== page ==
CARB Passes Mandate for Zero-Emissions Heavy Trucks by 2035
The California Air Resources Board (CARB) has passed a landmark mandate requiring manufacturers to transition to zero-emissions technology for all new trucks sold in California by 2035. The rules call for 5% of new truck sales to be zero-emissions by 2030 before rising to 100% battery or hydrogen fuel cell trucks just five years later. The aggressive move aims to accelerate the adoption of electric and hydrogen-powered heavy trucks to meet climate goals, though faces pushback from manufacturers concerned about feasibility and costs.
Overview of the Zero-Emissions Truck Mandate
- Applies to all Class 2b-8 commercial trucks sold in California from medium-duty to heavy-duty like semis.
- Requires 5% of 2030 truck sales be zero-emissions, increasing to 50% by 2035 and 100% by 2035.
- Covers key truck categories – delivery, port drayage, utility, dump, public fleet, tractor trailers.
- Allows battery-electric or hydrogen fuel cell powertrains to meet the mandate.
- Part of California’s wider plan to fully phase out diesel-powered trucks by 2045.
How the Zero-Emissions Rules Are Structured
The CARB zero-emissions truck mandates impose:
- Annual manufacturer sales requirements for zero-emissions trucks as a percentage of total trucks sold in California.
- Separate quotas by weight categories to cover Class 2b through Class 8 trucks.
- Credits and deficit systems to track manufacturer compliance.
- Reporting of advance technology truck sales into vehicle registration databases.
- Strict emissions standards heavy trucks must meet.
- Financial penalties on manufacturers for any noncompliance shortfalls.
Purpose and Motivations Behind the Policy
Key drivers behind CARB’s zero-emissions truck mandate include:
- Reduce greenhouse gas emissions from the transportation sector, especially diesel particulates.
- Improve California’s air quality and public health by phasing out fossil fuel vehicles.
- Achieve carbon neutrality goals statewide by 2045.
- Increase adoption rates of zero-emissions trucks through forced industry transition.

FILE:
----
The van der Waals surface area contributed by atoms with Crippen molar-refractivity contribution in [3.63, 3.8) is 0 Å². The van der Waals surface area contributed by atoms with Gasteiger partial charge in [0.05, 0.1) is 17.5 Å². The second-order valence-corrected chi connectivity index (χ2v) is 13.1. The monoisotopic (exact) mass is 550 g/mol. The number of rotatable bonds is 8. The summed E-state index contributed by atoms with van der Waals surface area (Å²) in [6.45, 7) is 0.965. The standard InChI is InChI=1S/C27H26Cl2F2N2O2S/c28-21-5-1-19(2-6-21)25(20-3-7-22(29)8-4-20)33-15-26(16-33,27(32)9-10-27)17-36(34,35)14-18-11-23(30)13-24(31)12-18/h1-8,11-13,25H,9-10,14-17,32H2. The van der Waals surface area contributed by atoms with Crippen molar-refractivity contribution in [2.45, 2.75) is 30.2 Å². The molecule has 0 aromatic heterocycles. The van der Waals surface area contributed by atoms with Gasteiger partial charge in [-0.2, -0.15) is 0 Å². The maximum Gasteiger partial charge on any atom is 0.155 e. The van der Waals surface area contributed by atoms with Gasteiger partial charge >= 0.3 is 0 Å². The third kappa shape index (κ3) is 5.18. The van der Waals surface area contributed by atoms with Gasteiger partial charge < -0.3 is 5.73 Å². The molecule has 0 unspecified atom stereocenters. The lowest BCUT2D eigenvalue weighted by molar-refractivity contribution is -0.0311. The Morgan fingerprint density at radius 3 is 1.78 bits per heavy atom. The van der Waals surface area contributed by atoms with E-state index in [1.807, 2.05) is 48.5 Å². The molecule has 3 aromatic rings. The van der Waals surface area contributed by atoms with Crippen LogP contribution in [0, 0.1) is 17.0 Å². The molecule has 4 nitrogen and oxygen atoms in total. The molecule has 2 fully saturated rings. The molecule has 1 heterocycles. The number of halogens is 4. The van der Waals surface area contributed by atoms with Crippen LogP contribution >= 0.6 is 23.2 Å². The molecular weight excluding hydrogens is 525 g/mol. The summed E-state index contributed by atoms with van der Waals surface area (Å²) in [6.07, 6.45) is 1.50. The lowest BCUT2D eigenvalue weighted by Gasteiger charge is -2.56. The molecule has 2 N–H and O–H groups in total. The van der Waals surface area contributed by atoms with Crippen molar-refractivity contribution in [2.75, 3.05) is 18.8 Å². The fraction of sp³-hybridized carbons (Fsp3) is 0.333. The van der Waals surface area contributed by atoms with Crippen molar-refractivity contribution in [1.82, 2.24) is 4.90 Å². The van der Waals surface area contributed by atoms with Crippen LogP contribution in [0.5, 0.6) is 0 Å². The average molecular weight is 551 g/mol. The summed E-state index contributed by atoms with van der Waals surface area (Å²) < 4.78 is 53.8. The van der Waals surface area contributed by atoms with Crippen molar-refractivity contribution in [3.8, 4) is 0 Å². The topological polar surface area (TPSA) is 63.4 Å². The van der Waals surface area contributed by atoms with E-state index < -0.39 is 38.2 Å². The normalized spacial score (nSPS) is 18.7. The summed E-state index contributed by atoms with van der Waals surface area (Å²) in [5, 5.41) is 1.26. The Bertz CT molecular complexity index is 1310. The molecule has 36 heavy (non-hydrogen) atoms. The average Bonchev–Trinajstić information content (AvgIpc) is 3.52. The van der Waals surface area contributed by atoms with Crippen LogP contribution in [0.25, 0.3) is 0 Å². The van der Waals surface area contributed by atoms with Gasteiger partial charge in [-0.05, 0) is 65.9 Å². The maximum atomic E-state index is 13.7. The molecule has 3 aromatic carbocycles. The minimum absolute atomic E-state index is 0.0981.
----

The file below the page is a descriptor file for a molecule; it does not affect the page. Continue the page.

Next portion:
- Spur manufacturers to invest and innovate faster on clean transportation technology.
- Transition diesel-dependent industry sectors like ports and logistics to cleaner operations.
- Support related grid infrastructure development for commercial vehicle charging.
Projected Impact on Emissions
CARB estimates requiring 100% electrification or hydrogen conversion of new trucks sold annually by 2035 would:
- Cut truck-related NOx emissions by >80% statewide by 2050.
- Reduce greenhouse gas emissions from diesel trucks by >50% by 2040.
- Eliminate nearly all diesel particulate matter pollution from trucks.
- Provide $24 billion in healthcare savings from cleaner air over 25 years.
- Eliminate annual carbon emissions from trucks equivalent to taking 2 million passenger cars off the road.
Companies and Sectors Affected
The rules stand to directly impact:
- Heavy truck manufacturers – Daimler, Paccar, Volvo, Ford, GM, Navistar
- Trucking fleets – US Xpress, Werner, J.B. Hunt, Knight-Swift
- Port trucking operations and drayage providers
- Local/regional delivery companies like UPS and FedEx
- Freight railroads interfacing with trucking
- Commercial truck fleet operators across agriculture, construction, energy
- Bus and motorcoach manufacturers and transit agencies
- Truck charging and hydrogen fueling infrastructure builders
Costs and Investments Needed
Major new costs and investments stemming from the mandate include:
- Manufacturers spending billions on R&D and factories tooled for electric and hydrogen trucks.